“When we scanned one of the samples with bones encrusted in the rock, we were able to find some hidden pieces of the crocodile,” Siddiqui said. “That was exciting. When we did the 3-D imaging of the skull, it was equally as exciting. Already, Sankar and I have been talking about using the CT scanner to measure bone density of more recent crocodiles and compare the data with bone densities of this ancient crocodile.”

The newly discovered crocodile ancestor came on the scene about the same time as dinosaurs began evolving, Chatterjee said. The animal’s hind limbs, hip girdle and tail clearly suggest this was a land animal. Bones show the animal was adapted to walking or running. In modern aquatic crocodiles, the legs are small, and the tail creates the forward thrust by undulation it needs to move quickly in the water.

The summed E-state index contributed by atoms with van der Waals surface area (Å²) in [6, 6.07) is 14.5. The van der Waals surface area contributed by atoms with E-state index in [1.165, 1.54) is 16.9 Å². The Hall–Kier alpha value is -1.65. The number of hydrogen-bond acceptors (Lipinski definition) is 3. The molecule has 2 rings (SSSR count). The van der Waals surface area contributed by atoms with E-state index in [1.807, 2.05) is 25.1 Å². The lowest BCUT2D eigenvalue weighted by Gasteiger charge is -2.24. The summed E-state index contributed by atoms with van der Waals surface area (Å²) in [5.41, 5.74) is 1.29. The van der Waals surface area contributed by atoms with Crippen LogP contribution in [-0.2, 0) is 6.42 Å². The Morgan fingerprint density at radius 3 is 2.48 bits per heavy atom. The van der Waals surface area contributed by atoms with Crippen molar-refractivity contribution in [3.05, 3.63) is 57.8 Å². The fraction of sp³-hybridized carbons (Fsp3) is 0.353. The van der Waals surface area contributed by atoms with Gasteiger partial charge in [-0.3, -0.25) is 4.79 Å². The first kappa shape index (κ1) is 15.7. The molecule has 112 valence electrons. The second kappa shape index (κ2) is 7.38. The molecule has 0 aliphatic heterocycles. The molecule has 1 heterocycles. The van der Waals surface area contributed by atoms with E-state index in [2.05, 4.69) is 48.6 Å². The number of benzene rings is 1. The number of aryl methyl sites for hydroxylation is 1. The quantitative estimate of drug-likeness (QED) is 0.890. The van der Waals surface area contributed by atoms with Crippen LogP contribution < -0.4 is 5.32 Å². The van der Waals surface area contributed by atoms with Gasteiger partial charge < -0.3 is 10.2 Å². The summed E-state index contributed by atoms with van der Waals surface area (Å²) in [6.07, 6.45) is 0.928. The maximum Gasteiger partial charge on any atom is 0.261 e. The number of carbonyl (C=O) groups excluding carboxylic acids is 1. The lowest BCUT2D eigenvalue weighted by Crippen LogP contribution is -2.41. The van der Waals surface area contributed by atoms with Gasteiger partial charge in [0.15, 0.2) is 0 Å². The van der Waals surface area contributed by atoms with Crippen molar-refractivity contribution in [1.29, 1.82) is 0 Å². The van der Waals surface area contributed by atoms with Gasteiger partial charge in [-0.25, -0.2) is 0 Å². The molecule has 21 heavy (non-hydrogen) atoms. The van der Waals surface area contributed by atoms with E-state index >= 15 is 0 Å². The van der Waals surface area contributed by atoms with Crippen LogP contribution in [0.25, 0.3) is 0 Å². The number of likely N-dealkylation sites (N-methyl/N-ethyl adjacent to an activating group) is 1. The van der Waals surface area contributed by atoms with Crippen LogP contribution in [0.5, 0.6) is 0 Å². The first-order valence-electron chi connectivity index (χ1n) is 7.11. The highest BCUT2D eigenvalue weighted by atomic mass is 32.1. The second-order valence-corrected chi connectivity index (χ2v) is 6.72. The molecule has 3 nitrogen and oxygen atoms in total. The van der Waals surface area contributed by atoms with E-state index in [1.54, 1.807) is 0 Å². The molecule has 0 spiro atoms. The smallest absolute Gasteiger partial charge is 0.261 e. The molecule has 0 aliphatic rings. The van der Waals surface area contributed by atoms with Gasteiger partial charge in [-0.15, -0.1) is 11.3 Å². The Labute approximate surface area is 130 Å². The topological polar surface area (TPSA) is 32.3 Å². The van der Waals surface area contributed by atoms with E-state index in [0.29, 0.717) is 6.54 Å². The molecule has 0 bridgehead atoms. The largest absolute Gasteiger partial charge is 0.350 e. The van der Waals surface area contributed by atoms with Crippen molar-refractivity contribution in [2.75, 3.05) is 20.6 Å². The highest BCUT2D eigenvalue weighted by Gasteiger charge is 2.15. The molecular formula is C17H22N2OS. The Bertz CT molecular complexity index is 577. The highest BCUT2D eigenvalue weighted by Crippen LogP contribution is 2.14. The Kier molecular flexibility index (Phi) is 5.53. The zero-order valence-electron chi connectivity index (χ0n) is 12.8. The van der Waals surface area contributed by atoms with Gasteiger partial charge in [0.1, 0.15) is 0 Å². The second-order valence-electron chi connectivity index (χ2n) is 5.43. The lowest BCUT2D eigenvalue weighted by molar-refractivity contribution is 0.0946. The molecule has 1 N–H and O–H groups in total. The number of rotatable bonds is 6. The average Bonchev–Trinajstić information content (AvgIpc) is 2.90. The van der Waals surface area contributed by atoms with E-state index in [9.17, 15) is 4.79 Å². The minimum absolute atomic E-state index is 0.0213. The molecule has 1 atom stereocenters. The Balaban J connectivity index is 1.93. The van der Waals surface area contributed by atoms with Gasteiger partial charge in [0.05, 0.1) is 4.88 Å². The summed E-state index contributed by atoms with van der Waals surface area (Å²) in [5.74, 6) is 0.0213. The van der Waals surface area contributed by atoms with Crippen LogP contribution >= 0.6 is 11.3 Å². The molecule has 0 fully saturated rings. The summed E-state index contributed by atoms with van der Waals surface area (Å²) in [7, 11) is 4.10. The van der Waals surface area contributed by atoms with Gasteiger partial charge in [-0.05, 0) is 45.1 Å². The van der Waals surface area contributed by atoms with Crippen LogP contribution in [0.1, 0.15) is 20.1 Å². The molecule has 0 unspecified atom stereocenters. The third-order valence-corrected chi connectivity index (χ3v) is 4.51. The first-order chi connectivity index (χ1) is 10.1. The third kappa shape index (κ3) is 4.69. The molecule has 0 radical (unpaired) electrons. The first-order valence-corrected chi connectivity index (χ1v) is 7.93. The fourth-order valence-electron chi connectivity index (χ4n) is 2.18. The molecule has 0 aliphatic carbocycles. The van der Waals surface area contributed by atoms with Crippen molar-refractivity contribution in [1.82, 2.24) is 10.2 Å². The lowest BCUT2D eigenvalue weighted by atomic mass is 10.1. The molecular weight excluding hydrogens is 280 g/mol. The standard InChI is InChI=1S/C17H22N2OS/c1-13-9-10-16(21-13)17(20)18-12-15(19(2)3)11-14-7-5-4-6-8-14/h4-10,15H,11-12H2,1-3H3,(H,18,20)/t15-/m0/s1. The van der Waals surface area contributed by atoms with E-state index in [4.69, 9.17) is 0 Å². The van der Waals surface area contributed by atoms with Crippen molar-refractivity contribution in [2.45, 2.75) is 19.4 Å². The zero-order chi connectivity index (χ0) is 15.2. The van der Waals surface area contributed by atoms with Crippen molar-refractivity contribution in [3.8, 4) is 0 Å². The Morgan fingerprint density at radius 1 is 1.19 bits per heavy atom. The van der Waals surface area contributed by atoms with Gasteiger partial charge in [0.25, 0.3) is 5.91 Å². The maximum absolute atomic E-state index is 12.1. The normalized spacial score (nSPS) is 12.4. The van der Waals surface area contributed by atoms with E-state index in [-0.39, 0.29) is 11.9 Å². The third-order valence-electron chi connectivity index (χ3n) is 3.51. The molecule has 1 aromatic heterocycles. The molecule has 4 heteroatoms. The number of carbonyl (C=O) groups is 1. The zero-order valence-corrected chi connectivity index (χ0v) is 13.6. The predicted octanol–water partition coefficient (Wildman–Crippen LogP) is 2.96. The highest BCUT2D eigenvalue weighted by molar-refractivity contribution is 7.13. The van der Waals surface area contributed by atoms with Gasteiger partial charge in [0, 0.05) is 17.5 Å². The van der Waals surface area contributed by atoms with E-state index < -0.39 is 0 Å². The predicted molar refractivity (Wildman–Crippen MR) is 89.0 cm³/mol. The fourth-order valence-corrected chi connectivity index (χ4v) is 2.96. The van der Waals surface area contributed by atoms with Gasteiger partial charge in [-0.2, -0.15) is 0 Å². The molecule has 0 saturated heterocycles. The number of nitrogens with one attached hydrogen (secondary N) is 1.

The strong similarity lies in the ankle joint and braincase, he said.

“It has lots of sinuses in the braincase like those of modern crocs,” Chatterjee said. “These sinuses may be linked to their vocalization. Unlike most reptiles, crocs are very vocal and hear well. We described a similar animal from China that gives us some idea about the way this animal lived.

“Leaving land for the water was probably the smartest thing crocodiles and alligators did. That way, they didn’t encounter the dinosaurs like other animals did.”

Watch the interviews here:

CONTACT: Sankar Chatterjee, curator of paleontology at the Museum of Texas Tech, (806) 787-4332, or; Shameem Siddiqui, Kerr-McGee Professor of Petroleum Engineering, Department of Petroleum Engineering, Texas Tech University, (806) 742-3573 or

John Davis | Newswise Science News
Further information:

More articles from Earth Sciences: